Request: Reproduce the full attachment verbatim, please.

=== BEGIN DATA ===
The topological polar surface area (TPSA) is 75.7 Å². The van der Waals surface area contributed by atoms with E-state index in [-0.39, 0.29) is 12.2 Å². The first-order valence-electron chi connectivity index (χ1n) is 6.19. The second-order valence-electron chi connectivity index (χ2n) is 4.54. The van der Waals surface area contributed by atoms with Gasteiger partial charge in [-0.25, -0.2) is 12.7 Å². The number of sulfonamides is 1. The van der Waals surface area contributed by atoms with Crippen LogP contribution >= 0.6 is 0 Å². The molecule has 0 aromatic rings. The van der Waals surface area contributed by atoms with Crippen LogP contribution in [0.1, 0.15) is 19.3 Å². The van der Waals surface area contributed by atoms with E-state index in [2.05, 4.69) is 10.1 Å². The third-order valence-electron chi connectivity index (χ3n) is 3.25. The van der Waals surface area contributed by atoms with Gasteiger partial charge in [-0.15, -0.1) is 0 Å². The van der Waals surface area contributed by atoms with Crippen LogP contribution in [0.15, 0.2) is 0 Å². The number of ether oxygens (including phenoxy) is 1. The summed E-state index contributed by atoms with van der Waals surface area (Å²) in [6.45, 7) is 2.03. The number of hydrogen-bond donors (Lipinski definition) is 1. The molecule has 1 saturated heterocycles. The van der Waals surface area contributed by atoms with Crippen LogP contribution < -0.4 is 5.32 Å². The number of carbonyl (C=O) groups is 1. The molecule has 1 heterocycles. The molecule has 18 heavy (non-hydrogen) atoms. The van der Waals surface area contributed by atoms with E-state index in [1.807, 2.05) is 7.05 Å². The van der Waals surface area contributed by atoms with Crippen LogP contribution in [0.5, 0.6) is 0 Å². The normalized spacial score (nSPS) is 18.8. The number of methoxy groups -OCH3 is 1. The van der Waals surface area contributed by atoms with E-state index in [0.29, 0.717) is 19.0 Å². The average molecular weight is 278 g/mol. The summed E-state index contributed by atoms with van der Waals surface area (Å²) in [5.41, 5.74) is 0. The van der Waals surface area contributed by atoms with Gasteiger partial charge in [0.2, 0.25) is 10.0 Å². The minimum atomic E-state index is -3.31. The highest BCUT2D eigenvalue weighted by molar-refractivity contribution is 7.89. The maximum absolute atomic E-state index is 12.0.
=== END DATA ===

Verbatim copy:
The topological polar surface area (TPSA) is 75.7 Å². The van der Waals surface area contributed by atoms with E-state index in [-0.39, 0.29) is 12.2 Å². The first-order valence-electron chi connectivity index (χ1n) is 6.19. The second-order valence-electron chi connectivity index (χ2n) is 4.54. The van der Waals surface area contributed by atoms with Gasteiger partial charge in [-0.25, -0.2) is 12.7 Å². The number of sulfonamides is 1. The van der Waals surface area contributed by atoms with Crippen LogP contribution >= 0.6 is 0 Å². The molecule has 0 aromatic rings. The van der Waals surface area contributed by atoms with Crippen LogP contribution in [0.1, 0.15) is 19.3 Å². The van der Waals surface area contributed by atoms with E-state index in [2.05, 4.69) is 10.1 Å². The third-order valence-electron chi connectivity index (χ3n) is 3.25. The van der Waals surface area contributed by atoms with Gasteiger partial charge in [-0.15, -0.1) is 0 Å². The van der Waals surface area contributed by atoms with Crippen LogP contribution in [0.15, 0.2) is 0 Å². The number of ether oxygens (including phenoxy) is 1. The summed E-state index contributed by atoms with van der Waals surface area (Å²) in [6.45, 7) is 2.03. The number of hydrogen-bond donors (Lipinski definition) is 1. The molecule has 1 saturated heterocycles. The van der Waals surface area contributed by atoms with Crippen LogP contribution < -0.4 is 5.32 Å². The number of carbonyl (C=O) groups is 1. The molecule has 1 heterocycles. The molecule has 18 heavy (non-hydrogen) atoms. The van der Waals surface area contributed by atoms with E-state index in [1.807, 2.05) is 7.05 Å². The van der Waals surface area contributed by atoms with Crippen LogP contribution in [0.5, 0.6) is 0 Å². The normalized spacial score (nSPS) is 18.8. The number of methoxy groups -OCH3 is 1. The van der Waals surface area contributed by atoms with E-state index in [0.29, 0.717) is 19.0 Å². The average molecular weight is 278 g/mol. The summed E-state index contributed by atoms with van der Waals surface area (Å²) in [5.41, 5.74) is 0. The van der Waals surface area contributed by atoms with Gasteiger partial charge in [0.2, 0.25) is 10.0 Å². The minimum atomic E-state index is -3.31. The highest BCUT2D eigenvalue weighted by molar-refractivity contribution is 7.89. The maximum absolute atomic E-state index is 12.0.